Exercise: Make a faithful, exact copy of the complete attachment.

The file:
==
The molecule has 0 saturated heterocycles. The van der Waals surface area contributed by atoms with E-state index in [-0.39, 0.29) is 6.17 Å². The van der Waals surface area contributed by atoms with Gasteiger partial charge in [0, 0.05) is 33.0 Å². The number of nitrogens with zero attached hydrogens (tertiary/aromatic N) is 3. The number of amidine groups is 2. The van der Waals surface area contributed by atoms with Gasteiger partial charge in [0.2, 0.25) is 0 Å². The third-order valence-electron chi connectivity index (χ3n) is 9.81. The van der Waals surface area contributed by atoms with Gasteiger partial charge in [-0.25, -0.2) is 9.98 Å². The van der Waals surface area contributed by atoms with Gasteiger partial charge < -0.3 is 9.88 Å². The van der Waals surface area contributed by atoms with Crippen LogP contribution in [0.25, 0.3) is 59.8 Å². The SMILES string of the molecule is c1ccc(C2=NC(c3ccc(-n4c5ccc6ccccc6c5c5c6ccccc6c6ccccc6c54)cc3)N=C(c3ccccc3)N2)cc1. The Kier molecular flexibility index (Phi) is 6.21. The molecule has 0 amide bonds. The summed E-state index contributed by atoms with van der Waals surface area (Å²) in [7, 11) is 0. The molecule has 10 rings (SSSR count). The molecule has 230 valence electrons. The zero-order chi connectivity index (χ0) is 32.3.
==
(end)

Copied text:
The molecule has 0 saturated heterocycles. The van der Waals surface area contributed by atoms with E-state index in [-0.39, 0.29) is 6.17 Å². The van der Waals surface area contributed by atoms with Gasteiger partial charge in [0, 0.05) is 33.0 Å². The number of nitrogens with zero attached hydrogens (tertiary/aromatic N) is 3. The number of amidine groups is 2. The van der Waals surface area contributed by atoms with Gasteiger partial charge in [0.2, 0.25) is 0 Å². The third-order valence-electron chi connectivity index (χ3n) is 9.81. The van der Waals surface area contributed by atoms with Gasteiger partial charge in [-0.25, -0.2) is 9.98 Å². The van der Waals surface area contributed by atoms with Gasteiger partial charge < -0.3 is 9.88 Å². The van der Waals surface area contributed by atoms with Crippen LogP contribution in [0.25, 0.3) is 59.8 Å². The SMILES string of the molecule is c1ccc(C2=NC(c3ccc(-n4c5ccc6ccccc6c5c5c6ccccc6c6ccccc6c54)cc3)N=C(c3ccccc3)N2)cc1. The Kier molecular flexibility index (Phi) is 6.21. The molecule has 0 amide bonds. The summed E-state index contributed by atoms with van der Waals surface area (Å²) in [7, 11) is 0. The molecule has 10 rings (SSSR count). The molecule has 230 valence electrons. The zero-order chi connectivity index (χ0) is 32.3.